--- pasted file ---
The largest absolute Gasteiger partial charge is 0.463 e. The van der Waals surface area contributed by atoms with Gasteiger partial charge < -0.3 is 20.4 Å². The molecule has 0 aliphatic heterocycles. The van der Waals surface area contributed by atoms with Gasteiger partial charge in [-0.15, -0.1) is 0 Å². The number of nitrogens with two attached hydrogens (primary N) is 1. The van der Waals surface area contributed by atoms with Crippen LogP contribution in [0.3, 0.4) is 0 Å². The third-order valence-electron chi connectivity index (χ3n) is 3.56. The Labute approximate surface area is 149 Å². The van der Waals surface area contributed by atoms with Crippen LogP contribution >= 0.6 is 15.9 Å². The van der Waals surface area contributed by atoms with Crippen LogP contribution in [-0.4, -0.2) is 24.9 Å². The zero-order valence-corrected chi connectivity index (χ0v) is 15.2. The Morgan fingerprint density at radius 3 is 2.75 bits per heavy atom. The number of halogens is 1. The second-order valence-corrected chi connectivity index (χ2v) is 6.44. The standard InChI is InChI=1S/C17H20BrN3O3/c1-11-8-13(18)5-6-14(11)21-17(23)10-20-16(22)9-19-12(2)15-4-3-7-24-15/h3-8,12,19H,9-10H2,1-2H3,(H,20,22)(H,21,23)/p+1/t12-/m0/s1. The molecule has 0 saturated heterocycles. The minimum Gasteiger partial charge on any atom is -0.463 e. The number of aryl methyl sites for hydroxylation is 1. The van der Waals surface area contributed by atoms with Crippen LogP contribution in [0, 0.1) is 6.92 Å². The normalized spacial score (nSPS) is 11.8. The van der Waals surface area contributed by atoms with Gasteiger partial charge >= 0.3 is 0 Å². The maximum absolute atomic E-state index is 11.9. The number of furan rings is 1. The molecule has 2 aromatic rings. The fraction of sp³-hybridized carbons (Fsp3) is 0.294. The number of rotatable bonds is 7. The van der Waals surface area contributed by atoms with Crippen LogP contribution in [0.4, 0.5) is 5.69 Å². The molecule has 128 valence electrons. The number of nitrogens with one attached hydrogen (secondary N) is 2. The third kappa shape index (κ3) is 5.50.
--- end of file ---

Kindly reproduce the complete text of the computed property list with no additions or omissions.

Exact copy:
The largest absolute Gasteiger partial charge is 0.463 e. The van der Waals surface area contributed by atoms with Gasteiger partial charge < -0.3 is 20.4 Å². The molecule has 0 aliphatic heterocycles. The van der Waals surface area contributed by atoms with Gasteiger partial charge in [-0.15, -0.1) is 0 Å². The number of nitrogens with two attached hydrogens (primary N) is 1. The van der Waals surface area contributed by atoms with Crippen LogP contribution in [0.3, 0.4) is 0 Å². The third-order valence-electron chi connectivity index (χ3n) is 3.56. The Labute approximate surface area is 149 Å². The van der Waals surface area contributed by atoms with Crippen LogP contribution >= 0.6 is 15.9 Å². The van der Waals surface area contributed by atoms with Crippen LogP contribution in [-0.4, -0.2) is 24.9 Å². The zero-order valence-corrected chi connectivity index (χ0v) is 15.2. The Morgan fingerprint density at radius 3 is 2.75 bits per heavy atom. The number of halogens is 1. The second-order valence-corrected chi connectivity index (χ2v) is 6.44. The standard InChI is InChI=1S/C17H20BrN3O3/c1-11-8-13(18)5-6-14(11)21-17(23)10-20-16(22)9-19-12(2)15-4-3-7-24-15/h3-8,12,19H,9-10H2,1-2H3,(H,20,22)(H,21,23)/p+1/t12-/m0/s1. The molecule has 0 saturated heterocycles. The minimum Gasteiger partial charge on any atom is -0.463 e. The number of aryl methyl sites for hydroxylation is 1. The van der Waals surface area contributed by atoms with Crippen LogP contribution in [0, 0.1) is 6.92 Å². The normalized spacial score (nSPS) is 11.8. The van der Waals surface area contributed by atoms with Gasteiger partial charge >= 0.3 is 0 Å². The maximum absolute atomic E-state index is 11.9. The number of furan rings is 1. The molecule has 2 aromatic rings. The fraction of sp³-hybridized carbons (Fsp3) is 0.294. The number of rotatable bonds is 7. The van der Waals surface area contributed by atoms with Crippen LogP contribution in [0.4, 0.5) is 5.69 Å². The molecule has 128 valence electrons. The number of nitrogens with one attached hydrogen (secondary N) is 2. The third kappa shape index (κ3) is 5.50.